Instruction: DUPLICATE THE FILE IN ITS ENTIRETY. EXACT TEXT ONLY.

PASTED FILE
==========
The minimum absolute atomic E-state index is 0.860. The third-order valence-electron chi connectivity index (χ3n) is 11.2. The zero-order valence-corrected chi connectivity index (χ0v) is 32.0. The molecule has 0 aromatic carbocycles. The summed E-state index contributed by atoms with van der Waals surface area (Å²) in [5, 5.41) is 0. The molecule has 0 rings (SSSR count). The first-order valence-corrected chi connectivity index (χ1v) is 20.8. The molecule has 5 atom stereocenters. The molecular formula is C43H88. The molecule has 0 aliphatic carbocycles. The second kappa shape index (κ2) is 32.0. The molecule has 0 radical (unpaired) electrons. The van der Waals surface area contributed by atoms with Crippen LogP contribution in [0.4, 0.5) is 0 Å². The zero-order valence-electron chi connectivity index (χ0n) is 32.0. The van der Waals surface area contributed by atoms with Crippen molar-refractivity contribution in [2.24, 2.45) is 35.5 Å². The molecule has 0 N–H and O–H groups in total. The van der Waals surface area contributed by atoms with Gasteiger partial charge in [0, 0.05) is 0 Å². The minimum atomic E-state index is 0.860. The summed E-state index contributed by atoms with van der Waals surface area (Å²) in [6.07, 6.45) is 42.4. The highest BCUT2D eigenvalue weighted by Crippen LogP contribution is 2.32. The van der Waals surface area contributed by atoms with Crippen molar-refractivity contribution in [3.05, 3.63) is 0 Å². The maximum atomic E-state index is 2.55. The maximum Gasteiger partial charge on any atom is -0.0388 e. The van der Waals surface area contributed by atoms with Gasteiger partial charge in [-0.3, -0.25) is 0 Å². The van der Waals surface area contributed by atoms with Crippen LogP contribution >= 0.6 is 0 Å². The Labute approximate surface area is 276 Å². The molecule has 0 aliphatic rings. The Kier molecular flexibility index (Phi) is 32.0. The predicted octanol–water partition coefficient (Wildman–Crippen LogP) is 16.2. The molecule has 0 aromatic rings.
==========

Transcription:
The minimum absolute atomic E-state index is 0.860. The third-order valence-electron chi connectivity index (χ3n) is 11.2. The zero-order valence-corrected chi connectivity index (χ0v) is 32.0. The molecule has 0 aromatic carbocycles. The summed E-state index contributed by atoms with van der Waals surface area (Å²) in [5, 5.41) is 0. The molecule has 0 rings (SSSR count). The first-order valence-corrected chi connectivity index (χ1v) is 20.8. The molecule has 5 atom stereocenters. The molecular formula is C43H88. The molecule has 0 aliphatic carbocycles. The second kappa shape index (κ2) is 32.0. The molecule has 0 radical (unpaired) electrons. The van der Waals surface area contributed by atoms with Crippen LogP contribution in [0.4, 0.5) is 0 Å². The zero-order valence-electron chi connectivity index (χ0n) is 32.0. The van der Waals surface area contributed by atoms with Crippen molar-refractivity contribution in [2.24, 2.45) is 35.5 Å². The molecule has 0 N–H and O–H groups in total. The van der Waals surface area contributed by atoms with Gasteiger partial charge in [0, 0.05) is 0 Å². The minimum atomic E-state index is 0.860. The summed E-state index contributed by atoms with van der Waals surface area (Å²) in [6.07, 6.45) is 42.4. The highest BCUT2D eigenvalue weighted by Crippen LogP contribution is 2.32. The van der Waals surface area contributed by atoms with Crippen molar-refractivity contribution in [3.05, 3.63) is 0 Å². The maximum atomic E-state index is 2.55. The maximum Gasteiger partial charge on any atom is -0.0388 e. The van der Waals surface area contributed by atoms with Gasteiger partial charge in [-0.3, -0.25) is 0 Å². The van der Waals surface area contributed by atoms with Crippen LogP contribution >= 0.6 is 0 Å². The Labute approximate surface area is 276 Å². The molecule has 0 aliphatic rings. The Kier molecular flexibility index (Phi) is 32.0. The predicted octanol–water partition coefficient (Wildman–Crippen LogP) is 16.2. The molecule has 0 aromatic rings.